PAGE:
If anyone has any doubts about how strong this area’s German heritage is, that should be dispelled by the way Oktoberfest is about to be celebrated: with not one, not two, but at least three separate events. 

The original Oktoberfest is the world’s largest fair, a celebration that has taken place in Munich, Germany, since 1810 and features beer brewed only in the city limits. Over the years, the Bavarian tradition has been celebrated by many German communities around the globe and modeled upon the Munich event. Obviously, the Quad-Cities — particularly Davenport and Scott County — which saw a huge influx of German immigrants during the 19th century, is one of those communities.

One of the three Quad-City Oktoberfest locations is Schuetzen Park, a historic site on Davenport’s west side that was created in 1870 and became a popular gathering spot for the German-American population.

Kory Darnall, the president of Schuetzen Park governing board and coordinator of one of the Oktoberfest celebrations, says you don’t have to be of German descent to attend or appreciate the annual activities.

“Although the flavor and size of the actual event in Munich is vastly different,” he says, “Oktoberfest at Schuetzen Park still strives to give those who attend a glimpse into the traditions of Germany through entertainment, food and interactions with others in attendance.”

An Oktoberfest trio

The first of the three Oktoberfest celebrations will take place Saturday, Sept. 24, at the Starlite Ballroom on the Mississippi Valley Fairgrounds in Davenport. Hosted by the American/Schleswig-Holstein Heritage Society, or ASHHS, the event will go from 11 a.m. to 9 p.m. Live entertainment, a silent auction, dancing, food and drinks will be available throughout the day. Ken Tank of Walcott, Iowa, an ASHHS member and this year’s event coordinator, says many of the people who come that day will participate in the German card games of Skat and Schafkopf, also known as Sheephead.

Tank is a member of the Luxor Club, a group that has been in existence since 1904 and meets regularly in people’s homes to play Skat.

“It is a three-handed card game using 32 cards from the seven on up through the face cards,” he says, explaining that the game is based on bidding and the point values of each card.

“It can be difficult to catch onto at first,” he says. Sheephead is a somewhat Americanized version of Skat, he says, adding, “Many people like to play Sheephead because it is faster and easier to learn.”

There will be Skat, Sheephead and 500 card game tournaments beginning at noon that day.

Quad-City area musicians John and Kay Retzl play from 2 to 4 p.m., with more musical entertainment provided from 5 to 9 p.m. by Barefoot Becky and the Ivanhoe Dutchmen. The band, based out of Mount Vernon, Iowa, performs throughout the United States and specializes in German-style polka and Czech music along with some country and big band favorites.

And, yes, vocalist and accordion player Becky Livermore performs barefoot, something she began doing simply because it was more comfortable than keeping her shoes on.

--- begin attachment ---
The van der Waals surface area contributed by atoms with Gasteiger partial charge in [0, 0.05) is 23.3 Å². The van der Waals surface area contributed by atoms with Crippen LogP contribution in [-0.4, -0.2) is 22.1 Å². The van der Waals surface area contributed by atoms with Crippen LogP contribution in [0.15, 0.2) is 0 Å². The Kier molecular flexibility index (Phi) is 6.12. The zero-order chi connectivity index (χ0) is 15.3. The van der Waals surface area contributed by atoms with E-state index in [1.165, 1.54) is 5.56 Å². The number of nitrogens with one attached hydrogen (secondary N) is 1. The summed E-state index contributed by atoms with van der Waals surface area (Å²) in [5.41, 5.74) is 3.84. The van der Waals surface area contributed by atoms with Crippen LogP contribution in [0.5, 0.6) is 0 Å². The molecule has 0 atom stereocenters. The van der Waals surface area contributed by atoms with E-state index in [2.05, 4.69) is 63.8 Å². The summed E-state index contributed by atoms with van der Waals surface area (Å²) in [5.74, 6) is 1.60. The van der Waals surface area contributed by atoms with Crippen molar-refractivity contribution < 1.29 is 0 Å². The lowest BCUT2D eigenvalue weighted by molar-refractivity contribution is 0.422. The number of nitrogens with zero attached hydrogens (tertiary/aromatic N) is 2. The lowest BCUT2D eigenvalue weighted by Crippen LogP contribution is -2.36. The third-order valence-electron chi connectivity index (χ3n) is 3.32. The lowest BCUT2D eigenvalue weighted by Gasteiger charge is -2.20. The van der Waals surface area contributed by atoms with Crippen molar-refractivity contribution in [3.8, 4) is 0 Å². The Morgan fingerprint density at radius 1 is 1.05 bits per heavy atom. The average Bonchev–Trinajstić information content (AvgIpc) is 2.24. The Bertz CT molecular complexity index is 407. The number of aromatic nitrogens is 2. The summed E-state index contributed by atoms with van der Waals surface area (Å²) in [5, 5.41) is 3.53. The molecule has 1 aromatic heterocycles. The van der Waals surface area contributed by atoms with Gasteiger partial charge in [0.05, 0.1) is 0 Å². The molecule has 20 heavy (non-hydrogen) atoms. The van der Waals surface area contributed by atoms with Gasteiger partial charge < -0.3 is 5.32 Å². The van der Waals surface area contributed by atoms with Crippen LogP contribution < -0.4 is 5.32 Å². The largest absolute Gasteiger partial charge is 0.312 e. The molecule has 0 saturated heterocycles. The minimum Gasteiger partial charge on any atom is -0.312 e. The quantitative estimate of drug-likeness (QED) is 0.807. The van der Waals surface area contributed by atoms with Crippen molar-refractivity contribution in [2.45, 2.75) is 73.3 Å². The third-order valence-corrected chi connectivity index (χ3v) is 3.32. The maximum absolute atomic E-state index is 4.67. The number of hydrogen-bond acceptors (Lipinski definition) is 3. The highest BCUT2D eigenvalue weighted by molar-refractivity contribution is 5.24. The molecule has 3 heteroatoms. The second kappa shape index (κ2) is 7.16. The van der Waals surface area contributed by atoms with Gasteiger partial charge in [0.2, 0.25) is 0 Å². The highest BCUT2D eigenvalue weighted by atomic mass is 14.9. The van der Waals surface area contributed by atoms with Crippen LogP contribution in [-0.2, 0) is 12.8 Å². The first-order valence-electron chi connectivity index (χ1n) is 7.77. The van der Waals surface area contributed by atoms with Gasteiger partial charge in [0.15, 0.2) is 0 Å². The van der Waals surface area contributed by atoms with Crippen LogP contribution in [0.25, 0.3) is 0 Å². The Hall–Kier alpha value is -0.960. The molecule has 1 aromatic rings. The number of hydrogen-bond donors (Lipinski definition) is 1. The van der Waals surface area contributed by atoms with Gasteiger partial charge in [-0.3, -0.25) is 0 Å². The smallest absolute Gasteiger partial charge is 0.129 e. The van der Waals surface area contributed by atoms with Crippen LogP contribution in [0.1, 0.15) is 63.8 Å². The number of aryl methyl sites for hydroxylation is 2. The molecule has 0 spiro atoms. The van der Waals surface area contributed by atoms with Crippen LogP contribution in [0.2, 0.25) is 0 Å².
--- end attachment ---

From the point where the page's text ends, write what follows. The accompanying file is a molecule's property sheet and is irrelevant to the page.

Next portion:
Tank says many people have been coming to the ASHHS event for 20 years.

“Some people are of German descent and will speak in low German,” he says, referring to a dialect spoken mainly in northern Germany and the eastern Netherlands. Schleswig-Holstein is the northernmost German state and the region from which many of those immigrants who settled in Scott County originated.

Tank likens the event to a reunion where people with German backgrounds like to visit with others they have not seen in awhile.


Oktoberfest Sunday is scheduled from 10 a.m. to 2 p.m. Sept. 25 at Schuetzen Park in Davenport. The annual event took place in the park from 1870 to 1923, resuming in 1995.

The event will begin with a German/English church service at 10 a.m., followed by live music from Hot Club of Davenport from 11 a.m. to 1:30 p.m. A salute to the Northwest Davenport Turner Society on the occasion of its 140th anniversary will take place at noon. Turner, or gymnastics societies, evolved in Germany during the 1800s with the promotion of physical fitness as one of its goals and spread to America.

The menu for the day includes lentil soup with knockwurst and German black bread, buffalo burgers with red cabbage, dessert and a variety of beverages. Food will be available throughout the day.

Darnall says the event will take place rain or shine, and he encourages people who attend to bring lawn chairs or picnic blankets. There is no cost other than for any food or beverages visitors wish to purchase.


The Oktoberfest 2011 Dinner Dance, sponsored by the German-American Family Club, will be 5-11 p.m. Oct. 15 at the Elks Lodge in Rock Island. Event coordinator Rosamarie Rivera says the event, which has been taking place annually for more than 25 years, has a particularly noteworthy German flavor.

“Most of our members were born in Germany, not just their ancestors,” she says. Rivera herself was born in Bavaria and has lived in the Quad-City area since 1979.

The meal at the dinner/dance will consist of Hungarian goulash, homemade noodles (spaetzle), cabbage salad, homemade apple strudel and cake.

“German cakes are yeast-based and not quite as sweet as American cakes,” Rivera pointed out. Other authentic German foods will be available, and she noted that the goulash is made with cubed beef and pork, not like what most Americans are familiar with.

Entertainment for the evening will be provided by the Deutschmeister Band.

And if you can’t decide which Oktoberfest to attend, there’s no reason you can’t go to all of them.

As Darnall says, “Each group’s event complements the others without duplicating what is offered at the others.”